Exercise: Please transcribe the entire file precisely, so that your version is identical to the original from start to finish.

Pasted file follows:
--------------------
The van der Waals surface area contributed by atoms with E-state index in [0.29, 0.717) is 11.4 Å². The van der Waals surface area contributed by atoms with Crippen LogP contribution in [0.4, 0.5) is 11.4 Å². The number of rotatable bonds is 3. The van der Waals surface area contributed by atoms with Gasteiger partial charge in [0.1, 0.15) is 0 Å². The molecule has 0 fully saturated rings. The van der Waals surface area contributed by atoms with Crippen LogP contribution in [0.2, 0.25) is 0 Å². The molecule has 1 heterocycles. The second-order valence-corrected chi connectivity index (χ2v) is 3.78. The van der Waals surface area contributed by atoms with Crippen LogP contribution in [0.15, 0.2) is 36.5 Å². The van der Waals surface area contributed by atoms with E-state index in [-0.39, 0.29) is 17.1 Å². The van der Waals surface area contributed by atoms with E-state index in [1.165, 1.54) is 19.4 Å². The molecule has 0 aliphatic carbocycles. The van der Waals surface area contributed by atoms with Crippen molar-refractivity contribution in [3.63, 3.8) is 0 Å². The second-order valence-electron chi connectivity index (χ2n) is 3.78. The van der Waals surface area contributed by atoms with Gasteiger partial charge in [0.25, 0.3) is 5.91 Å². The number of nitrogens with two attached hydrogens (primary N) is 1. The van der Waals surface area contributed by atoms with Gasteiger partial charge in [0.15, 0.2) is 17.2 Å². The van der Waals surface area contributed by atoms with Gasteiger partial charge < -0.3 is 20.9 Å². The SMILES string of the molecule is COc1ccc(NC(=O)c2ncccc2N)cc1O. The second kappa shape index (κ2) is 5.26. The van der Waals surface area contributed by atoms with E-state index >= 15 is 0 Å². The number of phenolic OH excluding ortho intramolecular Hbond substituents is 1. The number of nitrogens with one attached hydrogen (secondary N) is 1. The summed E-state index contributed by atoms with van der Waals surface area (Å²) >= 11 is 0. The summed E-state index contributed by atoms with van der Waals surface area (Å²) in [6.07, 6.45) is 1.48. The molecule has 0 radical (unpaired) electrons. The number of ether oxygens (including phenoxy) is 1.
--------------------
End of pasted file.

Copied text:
The van der Waals surface area contributed by atoms with E-state index in [0.29, 0.717) is 11.4 Å². The van der Waals surface area contributed by atoms with Crippen LogP contribution in [0.4, 0.5) is 11.4 Å². The number of rotatable bonds is 3. The van der Waals surface area contributed by atoms with Gasteiger partial charge in [0.1, 0.15) is 0 Å². The molecule has 0 fully saturated rings. The van der Waals surface area contributed by atoms with Crippen LogP contribution in [0.2, 0.25) is 0 Å². The molecule has 1 heterocycles. The second-order valence-corrected chi connectivity index (χ2v) is 3.78. The van der Waals surface area contributed by atoms with Crippen LogP contribution in [0.15, 0.2) is 36.5 Å². The van der Waals surface area contributed by atoms with E-state index in [-0.39, 0.29) is 17.1 Å². The van der Waals surface area contributed by atoms with E-state index in [1.165, 1.54) is 19.4 Å². The molecule has 0 aliphatic carbocycles. The van der Waals surface area contributed by atoms with Crippen molar-refractivity contribution in [3.63, 3.8) is 0 Å². The second-order valence-electron chi connectivity index (χ2n) is 3.78. The van der Waals surface area contributed by atoms with Gasteiger partial charge in [0.25, 0.3) is 5.91 Å². The number of nitrogens with two attached hydrogens (primary N) is 1. The van der Waals surface area contributed by atoms with Gasteiger partial charge in [0.15, 0.2) is 17.2 Å². The van der Waals surface area contributed by atoms with Gasteiger partial charge < -0.3 is 20.9 Å². The SMILES string of the molecule is COc1ccc(NC(=O)c2ncccc2N)cc1O. The second kappa shape index (κ2) is 5.26. The van der Waals surface area contributed by atoms with E-state index >= 15 is 0 Å². The number of phenolic OH excluding ortho intramolecular Hbond substituents is 1. The number of nitrogens with one attached hydrogen (secondary N) is 1. The summed E-state index contributed by atoms with van der Waals surface area (Å²) >= 11 is 0. The summed E-state index contributed by atoms with van der Waals surface area (Å²) in [6.07, 6.45) is 1.48. The molecule has 0 radical (unpaired) electrons. The number of ether oxygens (including phenoxy) is 1.